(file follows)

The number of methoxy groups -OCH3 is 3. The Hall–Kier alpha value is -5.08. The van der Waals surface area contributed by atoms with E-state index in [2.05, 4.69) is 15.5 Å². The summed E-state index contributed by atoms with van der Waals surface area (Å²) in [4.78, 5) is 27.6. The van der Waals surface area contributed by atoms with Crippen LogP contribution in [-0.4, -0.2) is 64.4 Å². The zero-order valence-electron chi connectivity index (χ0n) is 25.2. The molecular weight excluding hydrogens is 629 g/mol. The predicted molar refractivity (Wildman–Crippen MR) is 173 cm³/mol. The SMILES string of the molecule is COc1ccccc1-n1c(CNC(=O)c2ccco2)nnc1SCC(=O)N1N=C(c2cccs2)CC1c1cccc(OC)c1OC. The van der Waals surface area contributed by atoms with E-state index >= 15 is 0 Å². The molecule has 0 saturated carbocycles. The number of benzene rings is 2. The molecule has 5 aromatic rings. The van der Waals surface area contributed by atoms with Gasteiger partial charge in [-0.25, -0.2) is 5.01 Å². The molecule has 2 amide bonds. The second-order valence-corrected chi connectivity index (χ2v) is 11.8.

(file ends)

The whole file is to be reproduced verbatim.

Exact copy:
The number of methoxy groups -OCH3 is 3. The Hall–Kier alpha value is -5.08. The van der Waals surface area contributed by atoms with E-state index in [2.05, 4.69) is 15.5 Å². The summed E-state index contributed by atoms with van der Waals surface area (Å²) in [4.78, 5) is 27.6. The van der Waals surface area contributed by atoms with Crippen LogP contribution in [-0.4, -0.2) is 64.4 Å². The zero-order valence-electron chi connectivity index (χ0n) is 25.2. The molecular weight excluding hydrogens is 629 g/mol. The predicted molar refractivity (Wildman–Crippen MR) is 173 cm³/mol. The SMILES string of the molecule is COc1ccccc1-n1c(CNC(=O)c2ccco2)nnc1SCC(=O)N1N=C(c2cccs2)CC1c1cccc(OC)c1OC. The van der Waals surface area contributed by atoms with E-state index >= 15 is 0 Å². The molecule has 0 saturated carbocycles. The number of benzene rings is 2. The molecule has 5 aromatic rings. The van der Waals surface area contributed by atoms with Gasteiger partial charge in [-0.25, -0.2) is 5.01 Å². The molecule has 2 amide bonds. The second-order valence-corrected chi connectivity index (χ2v) is 11.8.